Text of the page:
Thingiverse was perhaps the first repository of 3D models dedicated to 3D printing and making. Now we know a lot more about it.
How do we know more? A recent scientific paper has done a detailed analysis of activity on the well-known 3D model repository and come up with some interesting conclusions.
Researchers from Germany and Netherlands developed the paper that primarily focused on the phenomenon known as “remixing”. This was a key feature of Thingiverse right from the start. The idea is that due to the open source nature of the contributions, the intent was to allow - and encourage - designers to improve, combine and adapt existing 3D models.
And indeed we often see this happening; when browsing 3D models on Thingiverse, you quite often will see that an item is a derivative of a previous submission. Frequently you’ll see minor improvements, such as tweaking the shape to provide better function in particular situations.
But up until now no one has performed any formal analysis to see how often this practice occurs, and in what ways it occurs. Contributor Marco Wirth explains:
The article explores four aspects of remixing. First, it discusses the role of remixing. The researchers show that remixing is the basis for half of the designs available on Thingiverse and therefore a crucial component of the platform’s success. Furthermore, the four authors unravel that remixes follow specific patterns and show that all the remixing-activity on Thingiverse can be explained by eight basic patterns. They also show, how the platform has grown since the introduction of a simple remix feature right in the browser window (so called customizer). Additionally, the four explain how remixing as a creative tool is adopted by different user groups. The article provides an insightful view behind the scenes of Thingiverse and shows how the open online community benefits from the possibility that users can build on each other’s ideas.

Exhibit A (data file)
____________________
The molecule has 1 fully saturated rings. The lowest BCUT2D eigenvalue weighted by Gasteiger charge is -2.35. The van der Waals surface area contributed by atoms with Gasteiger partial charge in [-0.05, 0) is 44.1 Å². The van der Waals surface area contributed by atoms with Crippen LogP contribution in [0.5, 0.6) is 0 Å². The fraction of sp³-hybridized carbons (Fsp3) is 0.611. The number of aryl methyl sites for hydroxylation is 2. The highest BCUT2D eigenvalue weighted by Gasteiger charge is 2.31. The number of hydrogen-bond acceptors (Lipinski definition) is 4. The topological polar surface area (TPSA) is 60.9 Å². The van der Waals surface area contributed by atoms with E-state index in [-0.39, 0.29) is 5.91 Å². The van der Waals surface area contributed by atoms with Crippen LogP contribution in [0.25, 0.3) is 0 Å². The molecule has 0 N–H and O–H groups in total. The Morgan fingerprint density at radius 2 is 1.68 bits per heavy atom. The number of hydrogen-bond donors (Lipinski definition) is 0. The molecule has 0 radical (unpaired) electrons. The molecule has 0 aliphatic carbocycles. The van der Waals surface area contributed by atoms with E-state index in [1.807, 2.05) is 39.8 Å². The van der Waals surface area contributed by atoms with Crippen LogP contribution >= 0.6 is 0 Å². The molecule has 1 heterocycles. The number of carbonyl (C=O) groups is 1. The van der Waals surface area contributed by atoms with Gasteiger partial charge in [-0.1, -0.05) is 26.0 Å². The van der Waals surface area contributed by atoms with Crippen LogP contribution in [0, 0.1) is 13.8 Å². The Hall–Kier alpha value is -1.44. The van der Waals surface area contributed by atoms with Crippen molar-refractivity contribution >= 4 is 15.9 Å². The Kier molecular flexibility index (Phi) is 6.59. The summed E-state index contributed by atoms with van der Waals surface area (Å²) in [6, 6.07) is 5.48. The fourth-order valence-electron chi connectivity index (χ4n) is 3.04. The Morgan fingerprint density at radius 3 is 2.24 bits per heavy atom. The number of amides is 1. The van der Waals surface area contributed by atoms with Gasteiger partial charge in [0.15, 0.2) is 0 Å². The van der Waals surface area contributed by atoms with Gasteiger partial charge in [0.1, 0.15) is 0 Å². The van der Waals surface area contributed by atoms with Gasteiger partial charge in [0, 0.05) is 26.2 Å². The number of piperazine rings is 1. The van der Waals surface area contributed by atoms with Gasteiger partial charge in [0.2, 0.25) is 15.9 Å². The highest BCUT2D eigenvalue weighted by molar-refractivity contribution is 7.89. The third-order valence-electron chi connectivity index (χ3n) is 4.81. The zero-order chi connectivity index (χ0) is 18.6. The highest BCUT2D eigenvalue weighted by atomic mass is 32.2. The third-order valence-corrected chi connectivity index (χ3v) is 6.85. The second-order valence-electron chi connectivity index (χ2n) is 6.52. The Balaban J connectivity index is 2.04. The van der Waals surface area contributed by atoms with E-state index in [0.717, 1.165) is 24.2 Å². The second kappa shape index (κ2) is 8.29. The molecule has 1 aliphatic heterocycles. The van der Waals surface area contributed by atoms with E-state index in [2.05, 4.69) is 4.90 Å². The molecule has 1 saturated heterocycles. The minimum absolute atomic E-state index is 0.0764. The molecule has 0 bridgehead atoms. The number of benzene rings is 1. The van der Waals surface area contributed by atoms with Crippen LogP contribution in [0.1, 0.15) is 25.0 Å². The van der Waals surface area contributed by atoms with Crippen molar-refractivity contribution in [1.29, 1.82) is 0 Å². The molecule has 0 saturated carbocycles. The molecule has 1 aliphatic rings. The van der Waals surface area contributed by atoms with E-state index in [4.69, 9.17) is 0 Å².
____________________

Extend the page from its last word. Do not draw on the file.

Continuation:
Fortunately for the researchers, Thingiverse does provide information about the heritage of most 3D models. While some are isolated productions, others are derivatives of one or more previous designs. Should the genealogy of a particular design involve many previous models, you could say there is a form of evolution taking place for these designs.
The researchers identified no less than eight different styles of remixes from two classes of activity:
- (1) convergent remixes characterized by remix relationships with several parents and
- (2) divergent remixes characterized by remix relationships with several children.
Researchers found that the older items have a higher likelihood of being remixed, which makes sense, but also found that non-customized items (those not generated through parameter input) were also more likely to be remixed.
One interesting effect identified was that some items change category when remixed. A household category item might become a toy, for example. This chart illustrates some of the category changing traffic:
The paper proposes several conclusions:
- Remixes pose a second major source of innovation in open online communities besides the emergence of isolated designs.
- Remixes occur in the form of several different, clearly distinguishable paths, including convergent and divergent patterns.
- The co-existence of different design categories allows for cross-category remixes, which are asymmetric, with categories tending to either donate or absorb ideas.
- The effectiveness of remixing on online platforms and their attractiveness to different user groups is influenced by a variety of platform features for browsing and processing its contents.
- To foster innovation in online communities, platforms need to address the needs and interests of different user groups, each characterized by distinct preferences regarding platform features.
There’s plenty more in the extensive analysis, available et the link below.